Food has gone up. They get very few table scraps. Occasional bites of chicken that is cooked. For a big bag, it is 13$ and it lasts us two and a half months for the two of them. I just got coupons from Cat Chow because I complained about them raising the cost. LOL Two 2$ off coupons. Brings the cost down to where it was before for the next five months!


We also have a cockatiel. Moon is a little brat that I have been tempted to FEED to the cats. His food costs 8$ for a 3lb bag. That bag will last us about 4-5 months. We don't feed him anything else, but after I get the garden in, that is going to change.

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Well, it's a known fact that I'm crazy about canning, but I'm also crazy about our kitties. :lol: (why don't we have a kitty smilie?!)


We have 2 kitties (1 soon to be a year old in March) and feed them on whole food based pet foods.


I buy Precise, Felidae, and Innova in different flavors and rotate them. They're not so wild about California Natural. However, the Trader Joe's Holistic Kitty Crunchies are a favorite as well. We give cans of Tiki Cat and occasionally wet Whiskas as a treat once or twice a week.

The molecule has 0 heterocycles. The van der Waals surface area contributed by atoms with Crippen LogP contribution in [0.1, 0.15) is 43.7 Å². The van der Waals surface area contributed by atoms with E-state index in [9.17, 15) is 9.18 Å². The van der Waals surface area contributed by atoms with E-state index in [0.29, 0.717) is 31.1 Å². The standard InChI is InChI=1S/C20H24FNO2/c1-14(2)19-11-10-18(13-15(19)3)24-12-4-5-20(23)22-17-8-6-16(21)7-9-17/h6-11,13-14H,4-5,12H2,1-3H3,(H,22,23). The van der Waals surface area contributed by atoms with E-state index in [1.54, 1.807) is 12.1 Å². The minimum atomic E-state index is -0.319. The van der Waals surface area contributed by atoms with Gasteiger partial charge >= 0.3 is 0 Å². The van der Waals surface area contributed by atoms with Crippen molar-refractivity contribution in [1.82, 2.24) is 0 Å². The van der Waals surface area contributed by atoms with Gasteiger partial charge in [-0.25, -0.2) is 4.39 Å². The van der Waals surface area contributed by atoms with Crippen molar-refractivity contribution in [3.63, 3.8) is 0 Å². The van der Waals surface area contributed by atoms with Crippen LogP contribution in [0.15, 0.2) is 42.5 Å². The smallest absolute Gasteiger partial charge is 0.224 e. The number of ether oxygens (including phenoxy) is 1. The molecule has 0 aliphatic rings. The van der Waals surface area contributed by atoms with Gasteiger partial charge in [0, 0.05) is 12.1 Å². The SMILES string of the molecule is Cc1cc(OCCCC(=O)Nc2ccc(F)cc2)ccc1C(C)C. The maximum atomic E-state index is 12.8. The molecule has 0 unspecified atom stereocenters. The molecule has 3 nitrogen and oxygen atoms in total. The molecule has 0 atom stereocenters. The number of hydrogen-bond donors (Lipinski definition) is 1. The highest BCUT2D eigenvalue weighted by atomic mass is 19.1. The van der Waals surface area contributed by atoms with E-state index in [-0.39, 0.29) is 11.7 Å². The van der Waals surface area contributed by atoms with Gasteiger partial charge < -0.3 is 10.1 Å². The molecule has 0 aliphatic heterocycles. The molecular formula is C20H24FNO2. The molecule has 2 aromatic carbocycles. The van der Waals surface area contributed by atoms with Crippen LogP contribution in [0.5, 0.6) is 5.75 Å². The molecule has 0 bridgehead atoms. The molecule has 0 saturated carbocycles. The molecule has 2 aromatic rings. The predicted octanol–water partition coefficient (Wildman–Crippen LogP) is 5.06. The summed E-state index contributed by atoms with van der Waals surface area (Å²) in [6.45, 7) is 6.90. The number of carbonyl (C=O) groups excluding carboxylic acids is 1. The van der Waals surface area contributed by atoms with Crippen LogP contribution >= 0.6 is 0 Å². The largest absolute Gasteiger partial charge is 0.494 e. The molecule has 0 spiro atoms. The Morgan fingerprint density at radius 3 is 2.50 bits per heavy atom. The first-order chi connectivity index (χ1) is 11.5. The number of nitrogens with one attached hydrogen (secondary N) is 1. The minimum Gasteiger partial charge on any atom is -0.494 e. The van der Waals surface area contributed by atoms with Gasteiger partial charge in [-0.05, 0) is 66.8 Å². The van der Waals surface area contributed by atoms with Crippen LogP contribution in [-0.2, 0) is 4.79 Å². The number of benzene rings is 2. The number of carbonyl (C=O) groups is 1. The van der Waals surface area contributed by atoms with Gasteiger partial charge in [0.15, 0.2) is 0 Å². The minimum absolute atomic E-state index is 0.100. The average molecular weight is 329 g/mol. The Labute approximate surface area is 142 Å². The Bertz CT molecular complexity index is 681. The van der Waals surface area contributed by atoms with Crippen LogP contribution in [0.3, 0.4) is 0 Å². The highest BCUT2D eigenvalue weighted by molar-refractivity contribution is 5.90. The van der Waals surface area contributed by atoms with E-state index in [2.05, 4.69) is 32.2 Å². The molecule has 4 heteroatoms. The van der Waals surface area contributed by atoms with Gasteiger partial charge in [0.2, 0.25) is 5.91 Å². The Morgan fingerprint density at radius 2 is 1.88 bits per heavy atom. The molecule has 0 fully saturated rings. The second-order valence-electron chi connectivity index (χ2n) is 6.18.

Maybe per month, we spend around $13-$18. Maybe more, maybe less depending on the month and if it is winter or summer. (When little kitty hits a growth spurt, it generally is MORE, boy can she pack it away!)


Because they are females and a bit picky (Food Fatigue, thy name is Cat!) we rotate crunchy food and treat a couple of times a week with wet food. We do splurge on little kitty snacks around bedtime...I'm not quite sure how that got started...(oh..when the kitties are sick and need antibiotics, we had to give them a snack with the medicine...the medicine stopped and the snacks stayed...thanks, DH!) :rolleyes:


They also get tuna juice, chicken scraps, and bits of fish, and of course all the water they want. Cat grass on occasion.


For the 'outdoor' kitties that wander through the neighborhood, I buy the Costco generic or whatever they have on sale when I need it in the 25# bag. This is generally about $15 every 5 months or so.


I was so relieved when there was that IAMS scare a couple of years ago that I didn't feed my cats anything that was processed poorly. It is worth the peace of mind to feed them well knowing that the food is a solid brand with good nutrition behind it.


I began buying the whole food kitty food when our senior kitties (now in kitty heaven) began to need higher nutrition and special diets.


P.S. Our pet bob's have samples of these foods and a container of blended food that we rotate out regularly...

Edited by Crazy4Canning
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I have a cat who is allergic to grains. He is a good mouser, but likes dinner in the house daily too. He gets scrambled eggs, or liver/hearts from whatever was recently butchered, or canned salmon, or home canned meat. Sometimes the house quail chase him away from his dinner. LOL